Her ghastly figure stumbles slowly into the room, a sort of bone chilling void surrounding her. And I don’t mean that figuratively . . . I mean, you could faintly see the air around her distorting and warping, turning horrible shades of black.

I’m sure everyone would’ve thought this was weird as well . . . that is . . . If they could turn to look at her. Every time the door swung open and that ghastly creature stepped inside however, the class would freeze. Their faces would frost over, the color all but draining from the room, as the air decayed into stagnation.

Looking to the people beside me, I could see their irises, normally bright and shimmering with colors, now appearing flat and dull; a single shade of grey. My classmates weren’t truly frozen, however. I watched them breathe slowly, their overcast eyes shifting between the professor and their notes. Pencils faintly, yet hurriedly, carved away at papers all around me. And yet, despite these incredibly slight movements, their bodies always stared straight ahead, never shifted in their seats, never spoke. Before I could blink, the entire class had become a perfectly synchronized, uniform, grey mass.

Then it would all stop, the color would rush back into the room, the air once again being filled with the hum of the fluorescent lights as my classmates regained their life and shuffled around lightly, as if nothing had ever happened. The clock had advanced ahead several minutes in what only felt like seconds.

I used to think that the girl had sat down, but I was never really sure.

Sometimes I watched her twisted form slowly stagger towards the class, eventually reaching the furthest back desk in the corner and pulling out the chair, looking as if she was going to sit . . . but what happened next? I could never make it that far. Something about watching her move made my head swim and my vision blur. It was as if I had to concentrate as hard as I could to stay conscious: like I was constantly fighting an invisible force trying to shut me out. The longer I looked at her, the harder it became to focus on reality, and I would start to drift in and out as if I was falling asleep without closing my eyes.

The whole encounter only ever lasted about ten seconds from the time she walked in. For the first several times, I didn’t remember the incident at all, rather, I would just feel a strange sense of déjà vu when it happened again the next class. Any time I looked back to where she should’ve been, there was never anyone there, just the desk that nobody ever used, largely broken, scratched, blackened, and falling apart in silence in the dark corner of the room. I wasn’t even really sure what I was looking for, I had no real recollection of any of the events, the girl, the stillness, none of it stuck with me.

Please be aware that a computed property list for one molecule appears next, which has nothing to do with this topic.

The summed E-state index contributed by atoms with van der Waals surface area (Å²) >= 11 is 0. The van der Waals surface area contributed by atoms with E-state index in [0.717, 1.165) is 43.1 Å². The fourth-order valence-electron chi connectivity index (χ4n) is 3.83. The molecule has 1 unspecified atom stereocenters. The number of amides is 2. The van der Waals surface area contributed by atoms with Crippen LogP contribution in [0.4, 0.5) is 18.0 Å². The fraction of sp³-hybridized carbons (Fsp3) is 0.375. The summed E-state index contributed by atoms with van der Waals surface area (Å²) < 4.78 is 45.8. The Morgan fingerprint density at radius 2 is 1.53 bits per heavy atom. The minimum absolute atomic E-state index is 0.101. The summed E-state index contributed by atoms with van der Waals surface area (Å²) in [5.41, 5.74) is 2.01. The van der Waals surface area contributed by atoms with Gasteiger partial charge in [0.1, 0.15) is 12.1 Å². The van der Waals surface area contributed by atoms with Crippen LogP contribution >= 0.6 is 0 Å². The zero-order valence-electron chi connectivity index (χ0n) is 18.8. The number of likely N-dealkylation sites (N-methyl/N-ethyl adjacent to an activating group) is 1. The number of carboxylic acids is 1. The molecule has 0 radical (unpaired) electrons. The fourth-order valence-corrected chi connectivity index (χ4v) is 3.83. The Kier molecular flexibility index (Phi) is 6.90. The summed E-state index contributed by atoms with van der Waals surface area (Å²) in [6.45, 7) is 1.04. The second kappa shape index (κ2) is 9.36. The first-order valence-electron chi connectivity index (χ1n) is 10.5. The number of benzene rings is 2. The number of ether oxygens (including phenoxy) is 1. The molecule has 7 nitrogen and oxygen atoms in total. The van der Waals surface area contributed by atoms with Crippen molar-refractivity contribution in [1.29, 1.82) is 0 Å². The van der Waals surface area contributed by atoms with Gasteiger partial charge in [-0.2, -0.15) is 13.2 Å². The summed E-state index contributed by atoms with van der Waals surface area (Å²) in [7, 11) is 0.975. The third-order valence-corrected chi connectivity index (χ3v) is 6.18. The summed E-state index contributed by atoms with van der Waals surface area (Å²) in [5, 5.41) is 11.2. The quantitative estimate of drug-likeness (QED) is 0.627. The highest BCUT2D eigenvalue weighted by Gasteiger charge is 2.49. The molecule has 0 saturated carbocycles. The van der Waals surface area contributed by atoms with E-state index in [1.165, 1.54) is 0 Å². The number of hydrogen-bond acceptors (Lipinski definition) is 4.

But things have been changing lately.

As if exercising a muscle or something, I’ve been getting better and better at staying conscious when she walks in. I’m now able to watch her for extended periods of time. The headache I get is excruciating, and each time I see her, this horrible feeling washes over me, like a sickness. I say that I’m getting better at staying conscious, and while that may be true, it certainly doesn’t feel that way. Rather, it feels as if I’m being trapped in the horrific stillness for longer and longer.

Clearly, as I’m able to tell you this story, I began to remember the events too. They were just fuzzy memories at first, but soon, as I snapped to my senses when the stillness ended, I immediately searched around wildly, trying to locate the girl. I knew she must have been in the room somewhere!

It was quite clear that I was the only one who could retain consciousness in the stillness. Despite lobbing repeated questions about the three and a half minute mark after class started, I could only ever watch confused expressions scratch across the faces of my classmates.

“What girl?” they say.

About a week after this began to occur, or at least a week after I began to remember the daily event, it ceased to be mysterious. It instead instilled nothing but fear in my chest.

Three days ago, for the first time ever, she looked at me.

She had always seemed like a distorted projection or something, a tape player constantly rewinding and playing back her entrance in the exact same way, but on that day, I did something I shouldn’t have.

The clock struck three and a half minutes after class had begun.

The room fell silent, colors flattening and being smudged into the grey background as my classmates froze. She stepped inside slowly.

I had been afraid to watch her before, partly due to the crippling feeling of horror it gave me, but mostly because I didn’t want to stick out, surely if I moved, I would be flat out announcing that I wasn’t like everyone else in the room.